The poor voters. We get screwed by the Republicans. We get screwed by the Democrats. We get screwed by the Health Insurance robber barons. And we get screwed by the Banks and their credit card rip-off schemes. And now we get screwed again by being denied a decent choice among the disarray of pathetic and poorly qualified candidates running for statewide office this November.
No politically motivated Tea Party Movement pandering to the egos of some maniacal Conservative Republican nut jobs like Glenn Beck and Sarah Palin can save us.
We should be screaming about the poor quality of many of the candidates we're being force-fed, but voters are so pathetic themselves they won't even bother to vote. So whose fault is it?
Look at the election "field of screams."
For the race for U.S. Senate, our choice is Alexi Giannoulias, a candidate who made no mark of any significance in the office of Illinois Treasurer, his first real elective office. He did nothing there, except defend the banks and the credit card companies. Now, he wants to be our U.S. Senator, in the seat once held by President Barack Obama and now held by lame duck U.S. Senator Roland Burris.
What is Giannoulias's credentials? He is a basketball pal of President Obama. Not one great idea to helpt he taxpayers. Not one principled stand against the bankers -- obviously because he comes from a banking family that has a history of high profile controversial insider deals. How much money did the Giannoulias family take from Broadway Bank before it shut down? I read someplace they took more than $70 million. Paid themselves first.
And now Giannoulias wants to be our Senator.
No way. No how. And I am a Democrat.
On the other hand, who is our alternative choice. Self-serving PR-savvy double-talking flipflopper Congressman Mark Kirk who built his career exploiting the Iraq War where he served as a celebrity pilot in a reserve unit in the conflict. Not a hero. He just served. For us regular people who served in the military, we barely get a thank you. For Mark Kirk the politician with the mouth that never stops bragging, he wants to use his routine performance in the military -- he did what he was supposed to do and nothing more (which is sadly more than most of the people screaming for war over the past eight years have done), and now he expects to be rewarded with the high-paying powerful job of U.S. Senator.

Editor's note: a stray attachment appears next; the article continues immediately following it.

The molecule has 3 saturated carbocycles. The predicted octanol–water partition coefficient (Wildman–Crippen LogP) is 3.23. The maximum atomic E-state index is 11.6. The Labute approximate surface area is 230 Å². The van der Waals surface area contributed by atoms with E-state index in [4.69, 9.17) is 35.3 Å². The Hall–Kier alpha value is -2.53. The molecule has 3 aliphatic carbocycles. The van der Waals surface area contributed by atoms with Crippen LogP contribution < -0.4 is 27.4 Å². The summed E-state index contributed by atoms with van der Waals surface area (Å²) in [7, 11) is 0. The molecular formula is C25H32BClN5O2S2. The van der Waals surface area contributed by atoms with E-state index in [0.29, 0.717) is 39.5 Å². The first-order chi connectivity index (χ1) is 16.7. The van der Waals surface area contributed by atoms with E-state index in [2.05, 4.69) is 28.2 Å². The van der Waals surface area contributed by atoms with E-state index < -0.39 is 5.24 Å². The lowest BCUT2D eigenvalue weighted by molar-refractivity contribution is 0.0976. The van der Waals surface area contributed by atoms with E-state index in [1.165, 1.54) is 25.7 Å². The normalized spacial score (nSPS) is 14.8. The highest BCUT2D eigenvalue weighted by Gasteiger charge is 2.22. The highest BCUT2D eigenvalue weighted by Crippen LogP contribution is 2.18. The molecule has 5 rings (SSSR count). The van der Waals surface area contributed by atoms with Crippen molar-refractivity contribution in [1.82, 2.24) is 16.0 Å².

No way. No how.
Then look at the equally pathetic race for Governor, filling the vacancy left by the scandal-plagued blow-hard and arrogant former Gov. Rod Blagojevich. Although he was unfairly treated by the U.S. Justice Department and the Illinois Legislature, the fact is Blow-hard Blagojevich made it all possible with his stupid public comments and his selfish political style.
We're supposed to believe that his successor -- and his former running mate -- Pat Quinn is going to set the boat straight and get this state back on its feet from the deep hole the state's political leaders have dug for the taxpayers over the years by caring for themselves and not caring for the interests of the state's economically deprived citizens.